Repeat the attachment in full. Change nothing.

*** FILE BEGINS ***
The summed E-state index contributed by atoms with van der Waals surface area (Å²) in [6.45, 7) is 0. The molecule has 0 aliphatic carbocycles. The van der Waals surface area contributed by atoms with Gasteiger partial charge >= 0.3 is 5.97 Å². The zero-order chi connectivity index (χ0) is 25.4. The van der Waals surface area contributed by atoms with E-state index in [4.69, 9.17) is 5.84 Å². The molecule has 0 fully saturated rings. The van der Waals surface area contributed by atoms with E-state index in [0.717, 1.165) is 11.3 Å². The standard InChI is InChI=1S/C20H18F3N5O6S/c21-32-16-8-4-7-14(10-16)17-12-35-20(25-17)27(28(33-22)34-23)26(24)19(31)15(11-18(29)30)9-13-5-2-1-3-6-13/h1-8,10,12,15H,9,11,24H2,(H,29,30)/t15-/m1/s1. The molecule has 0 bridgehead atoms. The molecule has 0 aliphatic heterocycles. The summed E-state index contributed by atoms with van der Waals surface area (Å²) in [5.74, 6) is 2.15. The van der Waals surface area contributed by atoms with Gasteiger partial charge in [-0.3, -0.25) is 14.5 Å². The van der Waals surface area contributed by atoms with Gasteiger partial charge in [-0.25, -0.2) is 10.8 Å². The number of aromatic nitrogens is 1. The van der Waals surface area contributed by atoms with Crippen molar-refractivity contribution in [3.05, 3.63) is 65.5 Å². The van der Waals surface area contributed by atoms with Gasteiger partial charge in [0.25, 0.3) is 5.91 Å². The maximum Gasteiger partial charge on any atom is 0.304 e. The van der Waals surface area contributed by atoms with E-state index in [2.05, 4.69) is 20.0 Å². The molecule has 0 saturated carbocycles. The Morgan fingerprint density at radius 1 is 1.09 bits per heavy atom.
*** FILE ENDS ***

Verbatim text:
The summed E-state index contributed by atoms with van der Waals surface area (Å²) in [6.45, 7) is 0. The molecule has 0 aliphatic carbocycles. The van der Waals surface area contributed by atoms with Gasteiger partial charge >= 0.3 is 5.97 Å². The zero-order chi connectivity index (χ0) is 25.4. The van der Waals surface area contributed by atoms with E-state index in [4.69, 9.17) is 5.84 Å². The molecule has 0 fully saturated rings. The van der Waals surface area contributed by atoms with E-state index in [0.717, 1.165) is 11.3 Å². The standard InChI is InChI=1S/C20H18F3N5O6S/c21-32-16-8-4-7-14(10-16)17-12-35-20(25-17)27(28(33-22)34-23)26(24)19(31)15(11-18(29)30)9-13-5-2-1-3-6-13/h1-8,10,12,15H,9,11,24H2,(H,29,30)/t15-/m1/s1. The molecule has 0 bridgehead atoms. The molecule has 0 aliphatic heterocycles. The summed E-state index contributed by atoms with van der Waals surface area (Å²) in [5.74, 6) is 2.15. The van der Waals surface area contributed by atoms with Gasteiger partial charge in [-0.3, -0.25) is 14.5 Å². The van der Waals surface area contributed by atoms with Gasteiger partial charge in [-0.25, -0.2) is 10.8 Å². The number of aromatic nitrogens is 1. The van der Waals surface area contributed by atoms with Crippen molar-refractivity contribution in [3.05, 3.63) is 65.5 Å². The van der Waals surface area contributed by atoms with Gasteiger partial charge in [0.25, 0.3) is 5.91 Å². The maximum Gasteiger partial charge on any atom is 0.304 e. The van der Waals surface area contributed by atoms with E-state index in [2.05, 4.69) is 20.0 Å². The molecule has 0 saturated carbocycles. The Morgan fingerprint density at radius 1 is 1.09 bits per heavy atom.